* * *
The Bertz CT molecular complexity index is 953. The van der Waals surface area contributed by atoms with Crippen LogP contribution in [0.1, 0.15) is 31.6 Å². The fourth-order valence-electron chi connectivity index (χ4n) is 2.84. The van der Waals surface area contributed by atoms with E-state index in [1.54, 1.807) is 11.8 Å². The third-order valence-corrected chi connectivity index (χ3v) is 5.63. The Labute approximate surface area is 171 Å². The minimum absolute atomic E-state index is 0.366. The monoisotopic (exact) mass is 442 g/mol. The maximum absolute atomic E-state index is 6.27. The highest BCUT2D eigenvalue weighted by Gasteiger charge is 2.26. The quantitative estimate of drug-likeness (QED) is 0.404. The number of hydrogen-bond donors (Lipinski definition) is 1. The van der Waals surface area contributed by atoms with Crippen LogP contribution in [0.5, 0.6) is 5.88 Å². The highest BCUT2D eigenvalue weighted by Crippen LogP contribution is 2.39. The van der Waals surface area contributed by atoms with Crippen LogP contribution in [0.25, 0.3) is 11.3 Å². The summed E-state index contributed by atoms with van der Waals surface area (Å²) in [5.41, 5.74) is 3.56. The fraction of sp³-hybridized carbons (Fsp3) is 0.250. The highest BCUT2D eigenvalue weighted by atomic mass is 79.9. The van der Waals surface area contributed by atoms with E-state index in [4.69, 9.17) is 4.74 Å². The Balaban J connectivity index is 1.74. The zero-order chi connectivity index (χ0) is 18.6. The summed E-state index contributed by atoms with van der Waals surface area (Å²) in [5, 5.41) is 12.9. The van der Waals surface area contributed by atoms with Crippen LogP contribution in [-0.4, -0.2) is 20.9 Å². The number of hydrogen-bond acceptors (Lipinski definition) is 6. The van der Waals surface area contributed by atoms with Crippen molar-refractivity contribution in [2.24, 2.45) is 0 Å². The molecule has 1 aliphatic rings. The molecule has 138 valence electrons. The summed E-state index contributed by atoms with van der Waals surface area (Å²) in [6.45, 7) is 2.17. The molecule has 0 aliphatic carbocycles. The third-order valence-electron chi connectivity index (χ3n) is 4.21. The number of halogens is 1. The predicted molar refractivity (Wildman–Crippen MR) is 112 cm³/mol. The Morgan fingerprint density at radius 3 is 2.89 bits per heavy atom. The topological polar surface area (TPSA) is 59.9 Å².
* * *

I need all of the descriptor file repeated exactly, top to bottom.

The Bertz CT molecular complexity index is 953. The van der Waals surface area contributed by atoms with Crippen LogP contribution in [0.1, 0.15) is 31.6 Å². The fourth-order valence-electron chi connectivity index (χ4n) is 2.84. The van der Waals surface area contributed by atoms with E-state index in [1.54, 1.807) is 11.8 Å². The third-order valence-corrected chi connectivity index (χ3v) is 5.63. The Labute approximate surface area is 171 Å². The minimum absolute atomic E-state index is 0.366. The monoisotopic (exact) mass is 442 g/mol. The maximum absolute atomic E-state index is 6.27. The highest BCUT2D eigenvalue weighted by Gasteiger charge is 2.26. The quantitative estimate of drug-likeness (QED) is 0.404. The number of hydrogen-bond donors (Lipinski definition) is 1. The van der Waals surface area contributed by atoms with Crippen LogP contribution in [0.5, 0.6) is 5.88 Å². The highest BCUT2D eigenvalue weighted by Crippen LogP contribution is 2.39. The van der Waals surface area contributed by atoms with Crippen LogP contribution in [0.25, 0.3) is 11.3 Å². The summed E-state index contributed by atoms with van der Waals surface area (Å²) in [5.41, 5.74) is 3.56. The fraction of sp³-hybridized carbons (Fsp3) is 0.250. The highest BCUT2D eigenvalue weighted by atomic mass is 79.9. The van der Waals surface area contributed by atoms with E-state index in [4.69, 9.17) is 4.74 Å². The Balaban J connectivity index is 1.74. The zero-order chi connectivity index (χ0) is 18.6. The summed E-state index contributed by atoms with van der Waals surface area (Å²) in [5, 5.41) is 12.9. The van der Waals surface area contributed by atoms with Crippen LogP contribution in [-0.4, -0.2) is 20.9 Å². The number of hydrogen-bond acceptors (Lipinski definition) is 6. The van der Waals surface area contributed by atoms with Crippen molar-refractivity contribution in [2.24, 2.45) is 0 Å². The molecule has 1 aliphatic rings. The molecule has 138 valence electrons. The summed E-state index contributed by atoms with van der Waals surface area (Å²) in [6.45, 7) is 2.17. The molecule has 0 aliphatic carbocycles. The third-order valence-electron chi connectivity index (χ3n) is 4.21. The number of halogens is 1. The predicted molar refractivity (Wildman–Crippen MR) is 112 cm³/mol. The Morgan fingerprint density at radius 3 is 2.89 bits per heavy atom. The topological polar surface area (TPSA) is 59.9 Å².